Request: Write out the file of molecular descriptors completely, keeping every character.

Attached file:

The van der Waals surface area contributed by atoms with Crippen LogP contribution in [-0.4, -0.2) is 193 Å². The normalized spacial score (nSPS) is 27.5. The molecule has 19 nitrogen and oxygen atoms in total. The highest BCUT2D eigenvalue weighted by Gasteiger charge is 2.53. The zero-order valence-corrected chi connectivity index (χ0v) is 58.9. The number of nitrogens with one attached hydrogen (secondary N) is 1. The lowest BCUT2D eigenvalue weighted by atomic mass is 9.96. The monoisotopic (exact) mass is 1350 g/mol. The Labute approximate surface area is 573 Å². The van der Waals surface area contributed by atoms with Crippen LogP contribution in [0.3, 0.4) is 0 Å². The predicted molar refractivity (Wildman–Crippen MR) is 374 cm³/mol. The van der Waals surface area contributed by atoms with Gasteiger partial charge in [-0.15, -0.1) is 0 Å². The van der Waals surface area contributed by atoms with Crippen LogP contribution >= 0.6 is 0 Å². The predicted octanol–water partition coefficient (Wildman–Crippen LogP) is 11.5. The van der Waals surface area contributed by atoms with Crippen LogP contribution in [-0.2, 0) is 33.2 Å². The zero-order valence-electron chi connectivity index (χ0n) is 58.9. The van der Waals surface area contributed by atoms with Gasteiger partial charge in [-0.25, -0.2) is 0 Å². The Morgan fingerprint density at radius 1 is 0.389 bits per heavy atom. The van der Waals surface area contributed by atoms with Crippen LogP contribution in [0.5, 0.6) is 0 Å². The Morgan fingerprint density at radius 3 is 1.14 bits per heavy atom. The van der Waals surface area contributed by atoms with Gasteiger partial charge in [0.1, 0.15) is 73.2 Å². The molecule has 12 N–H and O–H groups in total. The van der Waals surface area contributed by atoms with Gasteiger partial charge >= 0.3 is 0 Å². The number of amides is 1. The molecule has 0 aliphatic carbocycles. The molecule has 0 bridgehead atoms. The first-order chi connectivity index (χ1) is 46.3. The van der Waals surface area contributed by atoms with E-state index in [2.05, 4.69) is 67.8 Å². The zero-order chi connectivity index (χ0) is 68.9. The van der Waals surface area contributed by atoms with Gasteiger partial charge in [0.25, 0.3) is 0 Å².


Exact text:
The van der Waals surface area contributed by atoms with Crippen LogP contribution in [-0.4, -0.2) is 193 Å². The normalized spacial score (nSPS) is 27.5. The molecule has 19 nitrogen and oxygen atoms in total. The highest BCUT2D eigenvalue weighted by Gasteiger charge is 2.53. The zero-order valence-corrected chi connectivity index (χ0v) is 58.9. The number of nitrogens with one attached hydrogen (secondary N) is 1. The lowest BCUT2D eigenvalue weighted by atomic mass is 9.96. The monoisotopic (exact) mass is 1350 g/mol. The Labute approximate surface area is 573 Å². The van der Waals surface area contributed by atoms with Crippen LogP contribution in [0.3, 0.4) is 0 Å². The predicted molar refractivity (Wildman–Crippen MR) is 374 cm³/mol. The van der Waals surface area contributed by atoms with Gasteiger partial charge in [-0.15, -0.1) is 0 Å². The van der Waals surface area contributed by atoms with Crippen LogP contribution >= 0.6 is 0 Å². The predicted octanol–water partition coefficient (Wildman–Crippen LogP) is 11.5. The van der Waals surface area contributed by atoms with Crippen LogP contribution in [-0.2, 0) is 33.2 Å². The zero-order valence-electron chi connectivity index (χ0n) is 58.9. The van der Waals surface area contributed by atoms with Gasteiger partial charge in [-0.25, -0.2) is 0 Å². The Morgan fingerprint density at radius 1 is 0.389 bits per heavy atom. The van der Waals surface area contributed by atoms with Crippen LogP contribution in [0.5, 0.6) is 0 Å². The Morgan fingerprint density at radius 3 is 1.14 bits per heavy atom. The van der Waals surface area contributed by atoms with Gasteiger partial charge in [0.1, 0.15) is 73.2 Å². The molecule has 12 N–H and O–H groups in total. The van der Waals surface area contributed by atoms with Gasteiger partial charge >= 0.3 is 0 Å². The number of amides is 1. The molecule has 0 aliphatic carbocycles. The molecule has 0 bridgehead atoms. The first-order chi connectivity index (χ1) is 46.3. The van der Waals surface area contributed by atoms with E-state index in [2.05, 4.69) is 67.8 Å². The zero-order chi connectivity index (χ0) is 68.9. The van der Waals surface area contributed by atoms with Gasteiger partial charge in [0.25, 0.3) is 0 Å².